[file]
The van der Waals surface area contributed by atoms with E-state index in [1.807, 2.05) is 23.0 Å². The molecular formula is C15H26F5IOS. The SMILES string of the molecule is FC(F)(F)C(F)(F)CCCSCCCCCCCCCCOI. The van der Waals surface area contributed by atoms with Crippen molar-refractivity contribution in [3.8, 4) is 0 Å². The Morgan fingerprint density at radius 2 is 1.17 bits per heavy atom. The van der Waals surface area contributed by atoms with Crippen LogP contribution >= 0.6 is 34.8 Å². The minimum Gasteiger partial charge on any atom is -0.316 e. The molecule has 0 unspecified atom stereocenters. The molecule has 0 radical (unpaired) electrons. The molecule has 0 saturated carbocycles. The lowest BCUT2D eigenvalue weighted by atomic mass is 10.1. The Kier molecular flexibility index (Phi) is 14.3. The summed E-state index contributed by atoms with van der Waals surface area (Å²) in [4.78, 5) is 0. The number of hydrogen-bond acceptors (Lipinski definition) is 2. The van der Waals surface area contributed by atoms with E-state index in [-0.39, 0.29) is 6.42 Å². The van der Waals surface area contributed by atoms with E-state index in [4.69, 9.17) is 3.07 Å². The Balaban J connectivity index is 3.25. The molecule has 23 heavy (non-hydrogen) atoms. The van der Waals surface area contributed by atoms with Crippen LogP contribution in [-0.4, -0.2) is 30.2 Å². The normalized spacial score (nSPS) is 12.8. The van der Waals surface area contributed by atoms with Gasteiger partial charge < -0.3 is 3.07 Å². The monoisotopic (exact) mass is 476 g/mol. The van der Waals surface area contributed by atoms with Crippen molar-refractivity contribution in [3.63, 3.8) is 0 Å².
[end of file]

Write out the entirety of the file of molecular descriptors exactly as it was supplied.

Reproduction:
The van der Waals surface area contributed by atoms with E-state index in [1.807, 2.05) is 23.0 Å². The molecular formula is C15H26F5IOS. The SMILES string of the molecule is FC(F)(F)C(F)(F)CCCSCCCCCCCCCCOI. The van der Waals surface area contributed by atoms with Crippen molar-refractivity contribution in [3.8, 4) is 0 Å². The Morgan fingerprint density at radius 2 is 1.17 bits per heavy atom. The van der Waals surface area contributed by atoms with Crippen LogP contribution >= 0.6 is 34.8 Å². The minimum Gasteiger partial charge on any atom is -0.316 e. The molecule has 0 unspecified atom stereocenters. The molecule has 0 radical (unpaired) electrons. The molecule has 0 saturated carbocycles. The lowest BCUT2D eigenvalue weighted by atomic mass is 10.1. The Kier molecular flexibility index (Phi) is 14.3. The summed E-state index contributed by atoms with van der Waals surface area (Å²) in [4.78, 5) is 0. The number of hydrogen-bond acceptors (Lipinski definition) is 2. The van der Waals surface area contributed by atoms with E-state index in [-0.39, 0.29) is 6.42 Å². The van der Waals surface area contributed by atoms with E-state index in [4.69, 9.17) is 3.07 Å². The Balaban J connectivity index is 3.25. The molecule has 23 heavy (non-hydrogen) atoms. The van der Waals surface area contributed by atoms with Crippen LogP contribution in [-0.4, -0.2) is 30.2 Å². The normalized spacial score (nSPS) is 12.8. The van der Waals surface area contributed by atoms with Gasteiger partial charge < -0.3 is 3.07 Å². The monoisotopic (exact) mass is 476 g/mol. The van der Waals surface area contributed by atoms with Crippen molar-refractivity contribution in [3.63, 3.8) is 0 Å².